When Microsoft released the monthly cumulative updates for Windows 7, Windows 8.1, and Server products, no one could imagine what a nightmare these patches would become for many system administrators.
Microsoft acknowledged two days later that something was not alright, and that the updates caused compatibility issues with certain Sophos and Avast security products. Microsoft added products by Avast and ArcaBit to the list of known issues later that week.
Users and the security companies reported that devices might fail to boot or appear frozen or locked for a long period of time. The only solution back then was to uninstall the updates to resolve the issue.
Today, Microsoft added products from another security company -- McAfee -- to the list of products that did not like the newly released update.
Microsoft and McAfee have identified an issue on devices with McAfee Endpoint Security (ENS) Threat Prevention 10.x or McAfee Host Intrusion Prevention (Host IPS) 8.0 installed. It may cause the system to have slow startup or become unresponsive at restart after installing this update.
McAfee provides some insight on the cause of the issue, and it seems likely that it is the same cause for all systems with affected security products.
Changes in the Windows April 2019 update for Client Server Runtime Subsystem (CSRSS) introduced a potential deadlock with ENS.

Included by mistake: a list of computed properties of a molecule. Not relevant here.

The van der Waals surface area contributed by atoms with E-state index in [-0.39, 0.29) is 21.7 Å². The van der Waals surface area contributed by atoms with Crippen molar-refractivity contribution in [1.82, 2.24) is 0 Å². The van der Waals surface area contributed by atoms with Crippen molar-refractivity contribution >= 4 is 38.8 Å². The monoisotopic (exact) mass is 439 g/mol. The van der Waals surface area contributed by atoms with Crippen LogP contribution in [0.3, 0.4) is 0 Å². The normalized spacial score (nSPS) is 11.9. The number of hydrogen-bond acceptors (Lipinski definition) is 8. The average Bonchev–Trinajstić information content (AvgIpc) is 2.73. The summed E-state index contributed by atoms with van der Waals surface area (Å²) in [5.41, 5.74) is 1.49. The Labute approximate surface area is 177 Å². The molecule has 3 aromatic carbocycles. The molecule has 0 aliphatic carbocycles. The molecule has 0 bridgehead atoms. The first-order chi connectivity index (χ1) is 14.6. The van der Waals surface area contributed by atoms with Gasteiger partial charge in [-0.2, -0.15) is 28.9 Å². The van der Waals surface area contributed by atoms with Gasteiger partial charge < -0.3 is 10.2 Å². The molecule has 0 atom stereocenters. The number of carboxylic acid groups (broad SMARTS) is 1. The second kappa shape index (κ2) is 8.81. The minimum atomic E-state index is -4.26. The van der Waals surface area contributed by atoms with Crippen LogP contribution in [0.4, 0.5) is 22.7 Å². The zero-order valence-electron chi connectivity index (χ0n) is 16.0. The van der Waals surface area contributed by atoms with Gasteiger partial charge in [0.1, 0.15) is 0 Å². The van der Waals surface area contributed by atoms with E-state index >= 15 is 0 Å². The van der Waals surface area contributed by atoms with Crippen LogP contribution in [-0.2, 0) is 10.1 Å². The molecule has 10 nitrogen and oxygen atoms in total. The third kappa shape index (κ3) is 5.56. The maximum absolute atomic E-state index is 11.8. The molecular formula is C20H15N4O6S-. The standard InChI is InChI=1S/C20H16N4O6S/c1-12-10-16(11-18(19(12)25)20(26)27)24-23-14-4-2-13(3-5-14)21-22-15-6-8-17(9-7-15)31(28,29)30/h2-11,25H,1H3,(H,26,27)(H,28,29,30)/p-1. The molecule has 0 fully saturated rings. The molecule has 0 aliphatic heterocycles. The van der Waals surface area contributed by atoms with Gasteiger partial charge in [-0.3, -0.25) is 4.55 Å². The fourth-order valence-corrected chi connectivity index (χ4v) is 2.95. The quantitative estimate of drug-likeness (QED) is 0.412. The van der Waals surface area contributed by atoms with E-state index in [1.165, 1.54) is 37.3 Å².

The company's workaround suggests that system administrators should "disable any Access Protection rule that protects a service".
Woody Leonard notes -- correctly -- that the "announcement's strange" as Microsoft lists the issue only for the monthly rollup patches but not the security-only patches. The security-only patches list issues with Sophos, Avira, and Avast products only; ArcaBit and McAfee are missing.
Are not devices with security-only patches and McAfee or ArcaBit software installed affected as well? Woody suggests that it could be "sloppy documentation"; it would not be the first time that Microsoft's provided documentation lacks vital information.
Anyway, if you run an Enterprise security solution on devices running any of the affected operating systems, you better avoid the released patches until things are sorted out. At the very least, create a backup on a single machine, apply the update and monitor the behavior carefully.Advertisement
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Ghacks is a technology news blog that was founded in 2005 by Martin Brinkmann. It has since then become one of the most popular tech news sites on the Internet with five authors and regular contributions from freelance writers.